We also had an impact again of declining foreign exchange rates, which was from the revenue top line, mathematically folds into that equation.

Bob Evans - Craig-Hallum

Can you tell me how much the foreign currency hurts your same-store sales?

Paul Davis

Not off the top of my head, but I can get that for you.

Operator

Your next question comes from [Ari Black - Thomas Weisel Partners].

Ari Black - Thomas Weisel Partners

I’m hearing that the DVD resale price is now around a couple of dollars and in some other cases that you’re getting next to nothing for some of the titles. Can you comment on what you’ve been seeing?

John Harvey

I can’t comment on the exact sale back price we’ve been getting, because we don’t give that detail of information, but certainly those prices have been dropping all year. Now we knew that, we baked that into our budget in the beginning of the year and we’ve been baking into our guidance all year as we assess 2010, obviously, we’ll do the same in 2010, but with respect to specific numbers I can’t give that detail.

Paul Davis

Remember too, Ari, that all of our copied debt deals we destroy. That’s part of the arrangement, so where you might be hearing that there’s no value it could be its intentional, because there’s a lot of decent percentage of the product we just get rid of after we reuse it. Right now in, Q4 given the deals we’ve announced and the test with Paramount, the fact we have an informal arrangement out with there with Disney you’re probably doing over 50% of our volume is on copies in Q4, give or take.

Ari Black - Thomas Weisel Partners

Going forward for the next few quarters, now that you no longer have a distribution deal with Warner Brothers and Fox, how are you going to sell those previously viewed DVDs since you can no longer sell it back to Ingerman DVD? What’s the strategy there?

Paul Davis

We have an organization that we’ve created internally that go out and find the end-users so think about dollar stores, convenience stores, there’s a number of different outlets and channels that would still buy these, and that’s what they’re responsible for.

Ari Black - Thomas Weisel Partners

Would there be a large impact now that there’s all of the new titles coming from Fox and Warner Brothers or should that not change?

Paul Davis

I don’t think it will change that much. Greg Kaplan is with me. Greg?

Ari Black - Thomas Weisel Partners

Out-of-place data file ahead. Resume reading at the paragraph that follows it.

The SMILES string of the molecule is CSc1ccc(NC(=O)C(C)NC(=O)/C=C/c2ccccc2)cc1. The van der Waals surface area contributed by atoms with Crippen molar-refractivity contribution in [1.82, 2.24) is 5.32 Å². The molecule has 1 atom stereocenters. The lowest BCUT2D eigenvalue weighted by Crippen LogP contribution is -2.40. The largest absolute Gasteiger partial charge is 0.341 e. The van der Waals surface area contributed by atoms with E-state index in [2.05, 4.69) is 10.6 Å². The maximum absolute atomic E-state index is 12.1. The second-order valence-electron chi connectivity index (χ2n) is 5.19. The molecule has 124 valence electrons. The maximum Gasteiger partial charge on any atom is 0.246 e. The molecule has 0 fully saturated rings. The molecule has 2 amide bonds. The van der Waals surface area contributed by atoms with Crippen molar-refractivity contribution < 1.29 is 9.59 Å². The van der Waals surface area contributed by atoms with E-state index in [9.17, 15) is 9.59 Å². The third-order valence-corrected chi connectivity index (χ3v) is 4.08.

Nope. Nothing should change.

Paul Davis

Yes, in many ways our distributors, we had a good handle on where they were selling the product when they handled it before, so it’s just we work directly with the retailers versus the distributors.

Ari Black - Thomas Weisel Partners

Just switching over to the window that’s being discussed by the industry of retail sales only window. Can you comment on whether you’d commit to this kind of window if you don’t have copy agreements from Warner brothers, Fox and Universal?

Paul Davis

Now you’re probably making reference to what Reed Hastings mention about putting all rent tailors on a similar window. Is that correct?

Ari Black - Thomas Weisel Partners

Exactly.

Paul Davis

Yes, we haven’t publicly commented on what our position might be, especially in light of the litigation that’s going on.

Ari Black - Thomas Weisel Partners

Okay, are you able to comment though on what you think the impact would be to your revenue if everyone participated in a deal like that? Do you think that assuming all rental companies are three weeks after the DVDs sell-through release date, what would be the impact to you guys?

Paul Davis

Yes, it’s a great question and unfortunately, we can’t comment, but as you might imagine, we’re studying all of these possibilities to have a really good hand on, but it’s something we’re not in a position to share.

Ari Black - Thomas Weisel Partners

Just lastly, on the different pricing trials, are you able to comment on when you think you might be able to come to a conclusion on whether you’d be able to raise the price or not?

Paul Davis

Any effective test you want to do it for a few months. I think our decision is if that was a path we decided to go down and you should not read between the lines and say that’s a path we decided to go down. I don’t think I’d like to state, when we might play that card, but it’s all the different options that we’re considering. That’s the reason we’re testing it.

Operator

Your next question comes from Mike Olson - Piper Jaffray.

Mike Olson - Piper Jaffray

I think we’ve exhausted a lot of things here, but just a couple quick ones, any thoughts of potential timing on divesting the remaining non-core businesses?

Paul Davis